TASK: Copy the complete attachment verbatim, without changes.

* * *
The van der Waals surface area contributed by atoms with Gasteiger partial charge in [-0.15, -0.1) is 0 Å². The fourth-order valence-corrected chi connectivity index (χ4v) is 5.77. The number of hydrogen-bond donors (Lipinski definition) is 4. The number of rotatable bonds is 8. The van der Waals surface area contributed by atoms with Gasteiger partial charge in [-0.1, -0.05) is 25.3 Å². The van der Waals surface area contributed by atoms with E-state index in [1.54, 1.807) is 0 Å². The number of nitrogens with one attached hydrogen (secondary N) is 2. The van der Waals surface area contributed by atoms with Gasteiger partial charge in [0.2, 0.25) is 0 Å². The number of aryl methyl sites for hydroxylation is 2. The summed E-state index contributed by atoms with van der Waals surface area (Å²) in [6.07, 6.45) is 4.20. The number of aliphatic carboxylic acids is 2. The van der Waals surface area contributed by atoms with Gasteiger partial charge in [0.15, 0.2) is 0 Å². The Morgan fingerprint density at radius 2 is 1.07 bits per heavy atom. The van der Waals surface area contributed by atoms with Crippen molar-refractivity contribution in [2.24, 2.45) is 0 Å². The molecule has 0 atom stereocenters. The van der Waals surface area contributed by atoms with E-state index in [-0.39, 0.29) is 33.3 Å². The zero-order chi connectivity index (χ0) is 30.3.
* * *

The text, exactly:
The van der Waals surface area contributed by atoms with Gasteiger partial charge in [-0.15, -0.1) is 0 Å². The fourth-order valence-corrected chi connectivity index (χ4v) is 5.77. The number of hydrogen-bond donors (Lipinski definition) is 4. The number of rotatable bonds is 8. The van der Waals surface area contributed by atoms with Gasteiger partial charge in [-0.1, -0.05) is 25.3 Å². The van der Waals surface area contributed by atoms with E-state index in [1.54, 1.807) is 0 Å². The number of nitrogens with one attached hydrogen (secondary N) is 2. The van der Waals surface area contributed by atoms with Gasteiger partial charge in [0.2, 0.25) is 0 Å². The number of aryl methyl sites for hydroxylation is 2. The summed E-state index contributed by atoms with van der Waals surface area (Å²) in [6.07, 6.45) is 4.20. The number of aliphatic carboxylic acids is 2. The van der Waals surface area contributed by atoms with Gasteiger partial charge in [0.15, 0.2) is 0 Å². The Morgan fingerprint density at radius 2 is 1.07 bits per heavy atom. The van der Waals surface area contributed by atoms with Crippen molar-refractivity contribution in [2.24, 2.45) is 0 Å². The molecule has 0 atom stereocenters. The van der Waals surface area contributed by atoms with E-state index in [-0.39, 0.29) is 33.3 Å². The zero-order chi connectivity index (χ0) is 30.3.